As I’ve written before, blogging is a pie eating contest in which the prize is: more pie. Elaborating a bit more:
If you write well, you will get readers who will want you to write more. You will be contacted by those who run blogs, publish magazines and books, host radio shows, or organize CLEs with offers for you to contribute to those forums with your thoughts. Does that interest you, even though most of those pay nothing at all? If so, great! Blogging may be for you. I find contributions to other forums one of the more rewarding parts of my practice, but don’t kid yourself that such is the path to fame and riches. It’s just more pie, so you better like pie to start with.
I got a nice, big slice of pie earlier this week. I called up my mother, told her to pick up her copy of Vanity Fair — one of the few magazines to which she still subscribes (“Vogue is a bunch of trash”) — and directed her to the page on which my blog was cited as a legal authority.
That’s right. Call Annie Leibovitz for my portrait. Tell Sebastian Junger and Christopher Hitchens their replacement has arrived. I’ve made it big. No more free autographs on my letters; both the client for whom it is sent and the recipient who does not want it anyway will need to pay me for it.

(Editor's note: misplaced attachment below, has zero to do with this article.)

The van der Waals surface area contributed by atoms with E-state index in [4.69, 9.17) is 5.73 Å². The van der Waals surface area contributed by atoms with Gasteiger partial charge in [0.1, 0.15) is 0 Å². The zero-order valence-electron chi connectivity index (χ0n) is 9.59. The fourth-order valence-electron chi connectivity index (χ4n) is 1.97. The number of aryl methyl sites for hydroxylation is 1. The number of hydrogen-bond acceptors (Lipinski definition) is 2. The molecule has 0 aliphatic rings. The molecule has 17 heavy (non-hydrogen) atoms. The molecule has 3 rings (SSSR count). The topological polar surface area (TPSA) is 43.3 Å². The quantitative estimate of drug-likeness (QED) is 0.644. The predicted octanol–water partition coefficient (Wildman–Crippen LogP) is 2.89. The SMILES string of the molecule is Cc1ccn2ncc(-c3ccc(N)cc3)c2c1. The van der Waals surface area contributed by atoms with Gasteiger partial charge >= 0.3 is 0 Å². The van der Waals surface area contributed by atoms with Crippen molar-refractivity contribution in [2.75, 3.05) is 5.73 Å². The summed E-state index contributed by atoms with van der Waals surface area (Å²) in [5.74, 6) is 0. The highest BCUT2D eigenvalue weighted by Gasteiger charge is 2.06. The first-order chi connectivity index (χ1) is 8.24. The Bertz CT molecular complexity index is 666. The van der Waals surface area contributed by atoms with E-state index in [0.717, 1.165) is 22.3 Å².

How did I earn this distinction? Through my penetrating insight into the legal issues of the day? By writing, two or three times a week, the wittiest and most charming remarks anywhere on the internet?
Or by merely noting a movies-about-lawsuits coincidence while discussing an obscure rule of civil procedure? Judge for yourself:
The brothers say the messages should have been made available to them, and are now trying to overturn the settlement once again, using Federal Rule of Civil Procedure 60(b). Rule 60(b), notes the blog Litigation & Trial, was most famously deployed in the case of Anderson v. Cryovac, which was the basis of the 1998 John Travolta vehicle, A Civil Action.In the case, the plaintiffs won a modest judgment, then discovered that damning evidence had been kept from them, and with it petitioned the courts to open an entirely new trial.
Which is what the Winklevosses have asked of Douglas Woodlock, the federal judge before whom they first filed suit, in 2004, but with one key difference: they never had a trial—they settled in mediation, which is binding, and that plays heavily in Facebook’s favor.
The post Dana Vachon is referencing in her column about the Winklevosses (who? you ask? Why, they’re the Olympic rowing twins that sued Mark Zuckerberg claiming he stole the idea for Facebook from them, the core of The Social Network) is here.
So, there you go. Want to make it big through legal blogging? Find something exceedingly obscure and then beat it to death. Then, months later, a reporter doing a human interest piece on a footnote to the history of the internet might just briefly reference your work.
Your mom will be very proud. My mom says she’ll subscribe to Vanity Fair forever.